Leather, needles, blood, cloudy sexuality… The saga hellraiser evokes all these things, and also the famous soundtrack by the composer Christopher Young for the original 1987 film. With its sumptuous decadence, the main theme of said BSO perfectly fits the morbid world of clive barker already the Cenobites of the Order of the Slit, always in search of the perfect symbiosis between pain and pleasure.
Or maybe not. Maybe hellraiser was about to have scores even more terrifying than Young’s, also made by artists whose lifestyle would have given trouble to the very Pinhead. Maybe that story is real, and we’re about to tell it to you right now…
To do so, let’s travel back in time to the mid-1980s, when Clive Barker was already fairly well known thanks to his literary facet. Not only because the stories contained in the anthology the blood books were able to put the stomach in the mouth of the most painted, but also because the very same Stephen King he had hailed his manager as “the future of terror.”
Always ambitious, Barker also wanted to make his mark on the cinema with an adaptation of his short novel the doomed heart (The Hellbound Heart, in the original). A title that his producers considered uncommercial, and that he wanted to change to that of The sadomasochists of hell, without getting it. What a woman would do to have a good fuck, the title suggested by one of his production assistants did not go down well with the executives either.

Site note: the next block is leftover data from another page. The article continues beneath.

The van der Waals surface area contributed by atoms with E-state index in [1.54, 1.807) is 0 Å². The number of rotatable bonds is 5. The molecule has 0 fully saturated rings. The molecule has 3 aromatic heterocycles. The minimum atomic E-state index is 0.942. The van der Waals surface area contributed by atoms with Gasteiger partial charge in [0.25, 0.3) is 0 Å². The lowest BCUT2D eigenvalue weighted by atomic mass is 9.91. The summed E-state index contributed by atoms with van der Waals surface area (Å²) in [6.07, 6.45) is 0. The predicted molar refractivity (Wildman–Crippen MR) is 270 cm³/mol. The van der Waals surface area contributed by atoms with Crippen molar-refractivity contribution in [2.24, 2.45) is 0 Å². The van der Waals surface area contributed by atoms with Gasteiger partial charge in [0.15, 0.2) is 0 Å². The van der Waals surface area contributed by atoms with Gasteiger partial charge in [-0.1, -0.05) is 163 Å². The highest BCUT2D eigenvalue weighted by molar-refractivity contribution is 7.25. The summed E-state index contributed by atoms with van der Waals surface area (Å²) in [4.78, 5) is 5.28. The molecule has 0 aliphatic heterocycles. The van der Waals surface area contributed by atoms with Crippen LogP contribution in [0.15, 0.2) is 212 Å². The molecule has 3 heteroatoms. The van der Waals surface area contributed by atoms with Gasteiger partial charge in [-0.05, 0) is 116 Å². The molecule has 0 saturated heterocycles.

In order to give his first film the tone it required, Barker needed extensive documentation of unorthodox sexual practices. And she also needed music capable of convincing the viewer that the Lament Configuration It was going to open at any moment. Luckily for him (or so he thought), she had found both in one place, and that place was the music records. coil.
Narrating the trajectory of this band, one of the most influential in the industrial scene, would require an entire article. Let us leave it, then, in that its (then) three members, Peter Christopherson, John Balance Y Stephen Thrower, they had much in common with the Cenobites in interests and lifestyle. Also, his LP scatology (1984), the writer had liked it very much: “They are the only group capable of turning my guts over,” said Barker of them. And it was a compliment.
To make matters worse, the interests of the members of Coil went beyond getting high until they burst, going through the gay bars of London as Attila’s horse and recording music that reflected the apocalyptic climate of the AIDS years. Stephen Thrower, in fact, was an expert in horror films, and he knew Barker thanks to his work at the famous comic book store Forbidden Planet. Thus, when the writer considered taking the doomed heart to the cinema, he called the group to record the soundtrack.